- Middle East/North Africa
Clashes continued in Alexandria on Friday evening after fighting broke out between Islamist and opposition forces in front of the Al-Qaed Ibrahim Mosque earlier in the day.
The number of injured people has risen from 13 to 58, said the Health Ministry. Meanwhile, some unidentified people put fire into two buses and a car. It is not clear whether the buses belong to the security forces or to Islamist protesters.
Security forces initially attempted to disperse protesters by throwing tear gas canisters. Eyewitnesses reported that later in the day, they began chasing protesters down the streets and alleys surrounding the mosque. A security source said that so far 12 personnel were wounded in the clashes.
During the Friday sermon this morning, the mosque's preacher Ahmed al-Mahalawy criticized the comments of a former presidential hopeful, whom he did not name, regarding the events that took place outside the mosque in Alexandria last week. This anonymous individual had said that the mosque had been desecrated when politics were discussed inside it, but Mahalawy said that mosques are not only for prayer.
Last week, the Al-Qaed Ibrahim Mosque witnessed similar clashes between supporters of President Mohamed Morsy and members of the opposition. Protesters besieged the mosque, trapping Mahalawy inside for 14 hours, as they claimed that he was hiding Salafi activists who had attacked them. The protest today, dubbed "the Friday to Defend Scholars and Mosques" was held by Islamist supporters to express the solidarity with Mahalawy.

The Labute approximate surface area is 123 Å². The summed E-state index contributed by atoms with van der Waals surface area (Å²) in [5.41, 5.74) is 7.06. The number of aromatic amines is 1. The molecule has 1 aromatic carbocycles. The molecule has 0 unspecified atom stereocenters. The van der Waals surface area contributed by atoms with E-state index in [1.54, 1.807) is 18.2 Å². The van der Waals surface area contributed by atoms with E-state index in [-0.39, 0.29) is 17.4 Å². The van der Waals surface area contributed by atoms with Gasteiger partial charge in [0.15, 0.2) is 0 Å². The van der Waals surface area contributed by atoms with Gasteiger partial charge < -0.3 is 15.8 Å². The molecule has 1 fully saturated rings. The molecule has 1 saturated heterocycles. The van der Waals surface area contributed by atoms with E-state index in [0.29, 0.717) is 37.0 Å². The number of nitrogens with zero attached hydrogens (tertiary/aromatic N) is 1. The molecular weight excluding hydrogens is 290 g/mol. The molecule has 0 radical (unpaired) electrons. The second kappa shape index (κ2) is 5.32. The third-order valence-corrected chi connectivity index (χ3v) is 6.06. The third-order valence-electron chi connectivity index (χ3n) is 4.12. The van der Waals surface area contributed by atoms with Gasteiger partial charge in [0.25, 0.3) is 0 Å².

The events that occurred last week will not happen again, Mahalawy said, noting that only the enemies of religion had ever attacked mosques throughout Islamic history.
Mahalawy said some of the protesters who besieged the mosque last Friday included “people who call themselves Muslims” as well as non-Muslims.
The violence was aimed at stopping the constitutional referendum, and media reporting on the incidents were false, the preacher claimed.
Mahalawy said many figures were expected to participate in Friday’s protest. Participants said that the protest does not represent a particular group, but Islam in general.
Like last week, the protests and the clashes in Alexandria are taking place on the eve of voting in the constitutional referendum. Last week, voters took to the polls despite the clashes. The second phase of the referendum is due to take place on Saturday in 17 other governorates. The Islamists-backed constitution draft has been slammed by the opposition for not safeguarding basic rights and liberties.
Edited translation from Al-Masry Al-Youm